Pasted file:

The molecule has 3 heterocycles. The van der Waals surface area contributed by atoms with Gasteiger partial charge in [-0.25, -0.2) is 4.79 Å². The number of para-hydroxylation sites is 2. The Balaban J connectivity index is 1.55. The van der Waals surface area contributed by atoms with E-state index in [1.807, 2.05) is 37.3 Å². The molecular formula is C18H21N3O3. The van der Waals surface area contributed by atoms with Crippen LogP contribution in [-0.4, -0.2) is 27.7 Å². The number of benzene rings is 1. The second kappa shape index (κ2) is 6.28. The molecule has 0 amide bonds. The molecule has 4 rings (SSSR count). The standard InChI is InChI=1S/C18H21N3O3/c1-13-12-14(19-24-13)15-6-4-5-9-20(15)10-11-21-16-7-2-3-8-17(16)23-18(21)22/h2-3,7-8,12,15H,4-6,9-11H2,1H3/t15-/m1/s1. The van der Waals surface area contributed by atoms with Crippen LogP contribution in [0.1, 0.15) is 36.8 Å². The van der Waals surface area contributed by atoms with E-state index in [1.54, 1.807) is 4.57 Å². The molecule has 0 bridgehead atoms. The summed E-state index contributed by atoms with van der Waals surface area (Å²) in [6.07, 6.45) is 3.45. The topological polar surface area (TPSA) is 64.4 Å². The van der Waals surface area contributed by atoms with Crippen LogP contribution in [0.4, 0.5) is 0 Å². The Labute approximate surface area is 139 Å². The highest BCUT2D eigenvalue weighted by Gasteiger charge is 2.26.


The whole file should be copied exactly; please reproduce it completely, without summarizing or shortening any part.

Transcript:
The molecule has 3 heterocycles. The van der Waals surface area contributed by atoms with Gasteiger partial charge in [-0.25, -0.2) is 4.79 Å². The number of para-hydroxylation sites is 2. The Balaban J connectivity index is 1.55. The van der Waals surface area contributed by atoms with E-state index in [1.807, 2.05) is 37.3 Å². The molecular formula is C18H21N3O3. The van der Waals surface area contributed by atoms with Crippen LogP contribution in [-0.4, -0.2) is 27.7 Å². The number of benzene rings is 1. The second kappa shape index (κ2) is 6.28. The molecule has 0 amide bonds. The molecule has 4 rings (SSSR count). The standard InChI is InChI=1S/C18H21N3O3/c1-13-12-14(19-24-13)15-6-4-5-9-20(15)10-11-21-16-7-2-3-8-17(16)23-18(21)22/h2-3,7-8,12,15H,4-6,9-11H2,1H3/t15-/m1/s1. The van der Waals surface area contributed by atoms with Crippen LogP contribution in [0.1, 0.15) is 36.8 Å². The van der Waals surface area contributed by atoms with E-state index in [1.54, 1.807) is 4.57 Å². The molecule has 0 bridgehead atoms. The summed E-state index contributed by atoms with van der Waals surface area (Å²) in [6.07, 6.45) is 3.45. The topological polar surface area (TPSA) is 64.4 Å². The van der Waals surface area contributed by atoms with Crippen LogP contribution in [0.4, 0.5) is 0 Å². The Labute approximate surface area is 139 Å². The highest BCUT2D eigenvalue weighted by Gasteiger charge is 2.26.